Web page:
The first records of Singapore's existence are in Chinese texts from the 3rd century CE. The island was an outpost of the Sumatran Srivijaya empire and originally bore the Javanese name Temasek. Temasek rose to become a significant trading city, but subsequently declined. There are few remnants of old Temasek in Singapore other than archaeological evidence.

 

Between the 16th and early 19th centuries, Singapore was a part of the Sultanate of Johore. During the Malay-Portugal wars in 1617, Singapore was set ablaze by Portuguese troops.

 

In 1819, Sir Thomas Stamford Raffles, an official with the British East India Company, signed a treaty with the Sultan of Johore and established Singapore as a trading post and settlement, and saw instant growth and immigration from various ethnic groups. Singapore was later made a crown colony by Britain in 1867. After a series of territorial expansions, the British Empire soon raised Singapore's status to that of an entrepot town, due to its strategic location along the busy shipping routes connecting Europe to China.3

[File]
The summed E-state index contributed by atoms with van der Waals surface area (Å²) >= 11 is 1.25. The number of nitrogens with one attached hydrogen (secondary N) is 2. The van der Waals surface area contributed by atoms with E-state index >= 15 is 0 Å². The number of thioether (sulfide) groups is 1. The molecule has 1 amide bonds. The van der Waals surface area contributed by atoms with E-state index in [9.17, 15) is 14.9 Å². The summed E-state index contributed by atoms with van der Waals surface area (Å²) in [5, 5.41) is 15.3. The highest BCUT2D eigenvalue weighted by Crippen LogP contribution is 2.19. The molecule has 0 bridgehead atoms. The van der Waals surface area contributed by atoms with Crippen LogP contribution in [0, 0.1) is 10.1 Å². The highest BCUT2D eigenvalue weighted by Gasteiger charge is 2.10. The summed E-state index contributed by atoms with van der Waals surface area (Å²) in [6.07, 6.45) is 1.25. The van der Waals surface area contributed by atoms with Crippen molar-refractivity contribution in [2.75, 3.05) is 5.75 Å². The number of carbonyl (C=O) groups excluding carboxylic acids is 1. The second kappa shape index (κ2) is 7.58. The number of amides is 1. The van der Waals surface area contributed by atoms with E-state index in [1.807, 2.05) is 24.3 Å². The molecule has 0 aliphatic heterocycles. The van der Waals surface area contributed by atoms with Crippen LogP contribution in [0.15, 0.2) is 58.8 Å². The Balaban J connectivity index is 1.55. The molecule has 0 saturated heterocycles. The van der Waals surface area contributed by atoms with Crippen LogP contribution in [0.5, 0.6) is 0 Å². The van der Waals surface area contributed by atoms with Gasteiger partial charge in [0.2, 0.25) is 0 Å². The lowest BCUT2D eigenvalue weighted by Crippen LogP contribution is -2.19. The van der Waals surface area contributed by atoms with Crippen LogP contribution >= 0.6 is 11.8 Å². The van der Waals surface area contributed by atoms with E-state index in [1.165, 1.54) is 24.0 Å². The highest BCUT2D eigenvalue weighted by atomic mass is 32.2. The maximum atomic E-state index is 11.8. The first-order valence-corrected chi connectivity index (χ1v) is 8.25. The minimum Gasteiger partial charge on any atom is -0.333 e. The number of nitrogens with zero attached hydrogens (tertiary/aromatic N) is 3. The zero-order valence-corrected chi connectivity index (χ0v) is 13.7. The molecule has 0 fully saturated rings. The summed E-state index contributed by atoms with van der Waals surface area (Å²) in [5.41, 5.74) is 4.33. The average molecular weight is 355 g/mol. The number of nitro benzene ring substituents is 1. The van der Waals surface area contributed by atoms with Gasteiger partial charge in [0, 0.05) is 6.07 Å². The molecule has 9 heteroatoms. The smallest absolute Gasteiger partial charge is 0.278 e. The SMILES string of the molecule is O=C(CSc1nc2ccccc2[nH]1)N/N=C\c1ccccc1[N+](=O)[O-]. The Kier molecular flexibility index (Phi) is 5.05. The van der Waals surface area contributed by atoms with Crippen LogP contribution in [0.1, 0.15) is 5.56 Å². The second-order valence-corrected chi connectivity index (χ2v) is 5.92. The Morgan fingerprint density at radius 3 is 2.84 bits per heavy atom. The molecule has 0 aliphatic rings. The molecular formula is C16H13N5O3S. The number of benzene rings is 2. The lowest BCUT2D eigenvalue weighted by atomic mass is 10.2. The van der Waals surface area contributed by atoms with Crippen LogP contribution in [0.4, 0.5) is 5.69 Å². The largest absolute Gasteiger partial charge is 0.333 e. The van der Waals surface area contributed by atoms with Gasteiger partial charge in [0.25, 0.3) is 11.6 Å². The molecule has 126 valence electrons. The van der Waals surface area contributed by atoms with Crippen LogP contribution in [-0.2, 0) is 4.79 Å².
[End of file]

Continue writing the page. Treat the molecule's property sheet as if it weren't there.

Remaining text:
During World War II, the Imperial Japanese Army invaded Malaya and the surrounding region in the Battle of Malaya, which culminated in the Battle of Singapore. The British were unprepared and swiftly defeated, despite having more troops. They surrendered to the Japanese on February 15, 1942. The Japanese renamed Singapore as Syonan-to, which is Japanese for "Light of the South", and occupied it until the British arrived to repossess the island a month after the Japanese surrender to the United States in September 1945.4

 

In 1959, Singapore became a self-governing state with Yusof bin Ishak as its first head of state and Lee Kuan Yew from the People's Action Party (PAP) as its first Prime Minister, after the 1959 elections. After a national referendum in 1962, Singapore was admitted into the Federation of Malaysia along with Malaya, Sabah and Sarawak as a state with autonomous powers in September 1963. After heated ideological conflict developed between the state government formed by PAP and the Federal government in Kuala Lumpur, Singapore was expelled from the federation on August 7, 1965. It gained official sovereignty two days later on August 9, 1965, which later became Singapore's National Day. Malaysia was the first country to recognise it as an independent nation,.5 Singapore's National Days are celebrated with annual parades and other festivities.